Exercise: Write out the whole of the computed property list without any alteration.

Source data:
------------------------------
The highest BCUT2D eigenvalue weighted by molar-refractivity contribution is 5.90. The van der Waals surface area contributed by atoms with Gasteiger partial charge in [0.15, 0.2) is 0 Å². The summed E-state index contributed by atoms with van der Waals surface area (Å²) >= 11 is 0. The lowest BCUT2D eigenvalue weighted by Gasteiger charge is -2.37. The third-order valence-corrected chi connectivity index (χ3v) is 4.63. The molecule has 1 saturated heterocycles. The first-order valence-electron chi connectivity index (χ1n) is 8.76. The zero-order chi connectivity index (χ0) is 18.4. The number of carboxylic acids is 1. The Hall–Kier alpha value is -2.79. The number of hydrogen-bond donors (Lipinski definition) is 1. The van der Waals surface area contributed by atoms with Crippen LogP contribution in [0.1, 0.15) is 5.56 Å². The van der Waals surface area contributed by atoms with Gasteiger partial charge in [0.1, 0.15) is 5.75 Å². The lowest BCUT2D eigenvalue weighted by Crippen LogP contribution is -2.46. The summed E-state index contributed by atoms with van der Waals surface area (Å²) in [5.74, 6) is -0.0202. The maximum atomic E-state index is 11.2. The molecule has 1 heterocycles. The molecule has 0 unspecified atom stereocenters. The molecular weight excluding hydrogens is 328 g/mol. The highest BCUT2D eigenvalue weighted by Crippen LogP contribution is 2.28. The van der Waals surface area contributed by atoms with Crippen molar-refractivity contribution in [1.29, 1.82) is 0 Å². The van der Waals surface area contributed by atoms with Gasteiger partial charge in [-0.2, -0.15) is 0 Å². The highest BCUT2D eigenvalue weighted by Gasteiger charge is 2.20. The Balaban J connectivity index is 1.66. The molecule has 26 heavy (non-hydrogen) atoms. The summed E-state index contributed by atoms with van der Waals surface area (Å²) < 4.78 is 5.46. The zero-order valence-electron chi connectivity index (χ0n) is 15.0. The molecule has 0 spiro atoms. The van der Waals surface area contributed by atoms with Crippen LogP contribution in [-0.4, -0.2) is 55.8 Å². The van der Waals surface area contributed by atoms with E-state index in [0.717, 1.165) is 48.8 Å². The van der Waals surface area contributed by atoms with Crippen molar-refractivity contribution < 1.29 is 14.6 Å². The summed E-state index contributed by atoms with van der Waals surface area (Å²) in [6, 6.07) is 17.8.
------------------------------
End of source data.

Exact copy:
The highest BCUT2D eigenvalue weighted by molar-refractivity contribution is 5.90. The van der Waals surface area contributed by atoms with Gasteiger partial charge in [0.15, 0.2) is 0 Å². The summed E-state index contributed by atoms with van der Waals surface area (Å²) >= 11 is 0. The lowest BCUT2D eigenvalue weighted by Gasteiger charge is -2.37. The third-order valence-corrected chi connectivity index (χ3v) is 4.63. The molecule has 1 saturated heterocycles. The first-order valence-electron chi connectivity index (χ1n) is 8.76. The zero-order chi connectivity index (χ0) is 18.4. The number of carboxylic acids is 1. The Hall–Kier alpha value is -2.79. The number of hydrogen-bond donors (Lipinski definition) is 1. The van der Waals surface area contributed by atoms with Crippen LogP contribution in [0.1, 0.15) is 5.56 Å². The van der Waals surface area contributed by atoms with Gasteiger partial charge in [0.1, 0.15) is 5.75 Å². The lowest BCUT2D eigenvalue weighted by Crippen LogP contribution is -2.46. The summed E-state index contributed by atoms with van der Waals surface area (Å²) in [5.74, 6) is -0.0202. The maximum atomic E-state index is 11.2. The molecule has 1 heterocycles. The molecule has 0 unspecified atom stereocenters. The molecular weight excluding hydrogens is 328 g/mol. The highest BCUT2D eigenvalue weighted by Crippen LogP contribution is 2.28. The van der Waals surface area contributed by atoms with Crippen molar-refractivity contribution in [1.29, 1.82) is 0 Å². The van der Waals surface area contributed by atoms with Gasteiger partial charge in [-0.2, -0.15) is 0 Å². The highest BCUT2D eigenvalue weighted by Gasteiger charge is 2.20. The Balaban J connectivity index is 1.66. The molecule has 26 heavy (non-hydrogen) atoms. The summed E-state index contributed by atoms with van der Waals surface area (Å²) < 4.78 is 5.46. The zero-order valence-electron chi connectivity index (χ0n) is 15.0. The molecule has 0 spiro atoms. The van der Waals surface area contributed by atoms with Crippen LogP contribution in [-0.4, -0.2) is 55.8 Å². The van der Waals surface area contributed by atoms with E-state index in [0.717, 1.165) is 48.8 Å². The van der Waals surface area contributed by atoms with Crippen molar-refractivity contribution < 1.29 is 14.6 Å². The summed E-state index contributed by atoms with van der Waals surface area (Å²) in [6, 6.07) is 17.8.